Chacoan peccary in exhibit

Chacoan Peccary

Scientific Name

Catagonus wagneri

Class

Mammalia

Order

Artiodactyla

Range

South America’s Gran Chaco region

Habitat

Low, dry forests

Estimated Wild Population

n/a
Chacoan peccary in exhibit
IUCN Conservation Status: Endangered IUCN Conservation Status: Endangered

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Physical Description

Chacoan peccaries are pig-like mammals with bristly, brown-gray fur; tough, leathery snouts; a strong jaw and tusks used for crushing seeds and slicing plant roots; and scent glands on their ridged back that give off a strong, musky odor. Weighing 65–95 pounds, they are the largest and least common of the three peccary species. Chacoan peccaries get much of their water from succulent plants and vital minerals from salt licks, and occasionally eat roots, seed pods, and flowers. They live in herds of up to 10 individuals.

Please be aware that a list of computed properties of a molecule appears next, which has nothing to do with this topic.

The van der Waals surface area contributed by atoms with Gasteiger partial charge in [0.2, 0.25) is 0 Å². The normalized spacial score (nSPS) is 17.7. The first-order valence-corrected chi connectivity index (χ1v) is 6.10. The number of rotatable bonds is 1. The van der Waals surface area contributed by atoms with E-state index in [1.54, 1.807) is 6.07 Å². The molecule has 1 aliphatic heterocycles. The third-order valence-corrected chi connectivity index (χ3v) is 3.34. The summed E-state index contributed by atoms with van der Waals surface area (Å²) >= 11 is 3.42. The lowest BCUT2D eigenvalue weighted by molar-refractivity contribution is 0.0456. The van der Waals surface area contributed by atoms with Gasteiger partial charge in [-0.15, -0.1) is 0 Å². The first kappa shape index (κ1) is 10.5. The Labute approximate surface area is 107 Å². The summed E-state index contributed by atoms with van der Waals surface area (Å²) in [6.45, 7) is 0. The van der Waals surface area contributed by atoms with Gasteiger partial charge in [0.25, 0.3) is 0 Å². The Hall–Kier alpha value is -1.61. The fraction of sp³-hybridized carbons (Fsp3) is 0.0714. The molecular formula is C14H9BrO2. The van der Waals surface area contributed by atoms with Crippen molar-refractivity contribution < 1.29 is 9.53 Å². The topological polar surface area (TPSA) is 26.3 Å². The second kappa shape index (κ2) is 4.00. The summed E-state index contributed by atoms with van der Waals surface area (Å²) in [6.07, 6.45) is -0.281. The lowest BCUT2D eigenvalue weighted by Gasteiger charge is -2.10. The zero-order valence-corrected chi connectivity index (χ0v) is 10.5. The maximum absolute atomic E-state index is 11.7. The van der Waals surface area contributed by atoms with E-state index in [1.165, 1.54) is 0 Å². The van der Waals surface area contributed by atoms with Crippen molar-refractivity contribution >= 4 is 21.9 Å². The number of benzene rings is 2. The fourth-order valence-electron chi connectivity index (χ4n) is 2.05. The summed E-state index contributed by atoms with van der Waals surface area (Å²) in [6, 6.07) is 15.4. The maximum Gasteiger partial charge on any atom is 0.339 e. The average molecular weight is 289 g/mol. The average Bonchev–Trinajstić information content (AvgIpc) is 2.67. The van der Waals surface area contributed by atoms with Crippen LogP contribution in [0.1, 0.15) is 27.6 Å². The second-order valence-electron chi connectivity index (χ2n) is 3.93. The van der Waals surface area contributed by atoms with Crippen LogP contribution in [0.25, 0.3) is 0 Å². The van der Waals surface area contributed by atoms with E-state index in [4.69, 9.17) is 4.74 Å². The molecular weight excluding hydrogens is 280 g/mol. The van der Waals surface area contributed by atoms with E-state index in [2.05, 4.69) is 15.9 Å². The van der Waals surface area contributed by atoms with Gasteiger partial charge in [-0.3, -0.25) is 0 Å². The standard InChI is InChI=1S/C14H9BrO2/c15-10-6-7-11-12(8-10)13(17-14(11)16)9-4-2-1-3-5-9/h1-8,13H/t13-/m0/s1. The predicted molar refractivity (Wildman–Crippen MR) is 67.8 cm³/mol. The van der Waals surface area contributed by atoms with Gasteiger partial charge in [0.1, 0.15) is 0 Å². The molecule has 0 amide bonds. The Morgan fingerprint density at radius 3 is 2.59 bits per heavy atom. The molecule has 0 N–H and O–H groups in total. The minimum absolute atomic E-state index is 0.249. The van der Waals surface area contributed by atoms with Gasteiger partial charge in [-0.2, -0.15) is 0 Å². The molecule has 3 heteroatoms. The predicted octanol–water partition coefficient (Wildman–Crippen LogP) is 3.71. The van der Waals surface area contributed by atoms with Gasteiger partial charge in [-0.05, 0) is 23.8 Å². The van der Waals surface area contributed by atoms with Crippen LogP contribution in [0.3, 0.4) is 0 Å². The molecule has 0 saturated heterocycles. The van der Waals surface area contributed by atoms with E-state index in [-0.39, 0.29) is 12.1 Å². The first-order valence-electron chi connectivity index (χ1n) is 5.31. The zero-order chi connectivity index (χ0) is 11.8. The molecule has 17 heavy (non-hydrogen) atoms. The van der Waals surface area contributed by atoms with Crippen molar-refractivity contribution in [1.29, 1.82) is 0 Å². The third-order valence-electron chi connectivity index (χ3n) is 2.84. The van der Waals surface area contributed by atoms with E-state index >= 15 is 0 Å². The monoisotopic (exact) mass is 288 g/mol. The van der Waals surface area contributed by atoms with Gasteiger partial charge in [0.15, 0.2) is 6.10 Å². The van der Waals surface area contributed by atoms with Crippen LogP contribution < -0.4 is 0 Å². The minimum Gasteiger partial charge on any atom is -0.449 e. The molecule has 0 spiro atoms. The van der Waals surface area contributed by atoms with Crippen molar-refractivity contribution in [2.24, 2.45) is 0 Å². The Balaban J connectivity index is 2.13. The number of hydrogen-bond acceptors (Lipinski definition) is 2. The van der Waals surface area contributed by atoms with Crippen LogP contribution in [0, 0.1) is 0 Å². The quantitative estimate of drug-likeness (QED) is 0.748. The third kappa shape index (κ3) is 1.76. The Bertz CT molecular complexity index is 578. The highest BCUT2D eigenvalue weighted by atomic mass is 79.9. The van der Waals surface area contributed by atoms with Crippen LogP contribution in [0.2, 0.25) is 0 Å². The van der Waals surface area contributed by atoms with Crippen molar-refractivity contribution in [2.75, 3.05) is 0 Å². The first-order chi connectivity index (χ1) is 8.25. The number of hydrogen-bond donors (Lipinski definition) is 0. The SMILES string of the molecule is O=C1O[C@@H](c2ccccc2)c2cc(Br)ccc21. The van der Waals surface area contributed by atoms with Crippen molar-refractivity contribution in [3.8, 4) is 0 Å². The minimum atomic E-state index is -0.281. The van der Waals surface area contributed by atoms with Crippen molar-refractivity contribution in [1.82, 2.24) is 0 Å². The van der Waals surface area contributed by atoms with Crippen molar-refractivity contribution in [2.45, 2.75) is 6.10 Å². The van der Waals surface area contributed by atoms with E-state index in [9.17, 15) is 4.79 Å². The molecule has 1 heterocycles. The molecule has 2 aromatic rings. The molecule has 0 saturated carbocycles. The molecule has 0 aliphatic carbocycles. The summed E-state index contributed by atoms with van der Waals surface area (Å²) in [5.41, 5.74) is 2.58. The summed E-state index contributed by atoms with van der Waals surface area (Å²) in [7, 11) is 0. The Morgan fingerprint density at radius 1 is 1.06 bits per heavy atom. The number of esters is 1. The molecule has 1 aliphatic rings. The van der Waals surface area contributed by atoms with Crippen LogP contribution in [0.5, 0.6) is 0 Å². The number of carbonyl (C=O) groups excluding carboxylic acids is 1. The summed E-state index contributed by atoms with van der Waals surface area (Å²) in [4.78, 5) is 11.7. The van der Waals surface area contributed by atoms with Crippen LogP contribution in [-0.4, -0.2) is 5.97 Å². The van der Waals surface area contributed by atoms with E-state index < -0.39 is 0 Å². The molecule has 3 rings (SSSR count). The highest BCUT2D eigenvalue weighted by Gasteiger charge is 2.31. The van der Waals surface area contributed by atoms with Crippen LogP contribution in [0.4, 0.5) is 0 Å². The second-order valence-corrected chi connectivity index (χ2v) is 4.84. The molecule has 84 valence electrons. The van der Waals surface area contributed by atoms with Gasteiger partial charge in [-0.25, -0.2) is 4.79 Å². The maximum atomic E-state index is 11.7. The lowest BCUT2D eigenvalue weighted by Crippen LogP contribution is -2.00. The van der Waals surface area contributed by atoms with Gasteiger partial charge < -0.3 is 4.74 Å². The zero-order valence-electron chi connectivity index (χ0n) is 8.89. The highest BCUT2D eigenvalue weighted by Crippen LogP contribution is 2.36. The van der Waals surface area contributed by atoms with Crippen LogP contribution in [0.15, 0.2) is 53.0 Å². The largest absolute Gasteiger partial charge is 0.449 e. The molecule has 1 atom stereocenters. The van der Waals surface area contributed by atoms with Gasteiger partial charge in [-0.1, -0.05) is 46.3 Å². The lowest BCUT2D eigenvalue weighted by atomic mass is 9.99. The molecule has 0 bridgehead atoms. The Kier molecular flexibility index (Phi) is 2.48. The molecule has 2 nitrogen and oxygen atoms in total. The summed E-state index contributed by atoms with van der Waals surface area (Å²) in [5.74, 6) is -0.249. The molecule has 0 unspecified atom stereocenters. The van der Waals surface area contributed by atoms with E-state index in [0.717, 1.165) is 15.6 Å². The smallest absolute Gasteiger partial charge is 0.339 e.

Interesting Fact 1

Chacoan peccaries have specialized kidneys that break down cactus acid, and their two-chambered stomach is well-suited to digest tough foods.

Interesting Fact 2

Their back produces a milky, odorous substance that helps them mark their territory and identify other individuals.

Interesting Fact 3

Before eating cactuses, peccaries remove the spine by rolling them on the ground with their tough snout.

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We cooperate with other members of the Association of Zoos and Aquariums to manage the zoo population of this species through a Species Survival Plan®.

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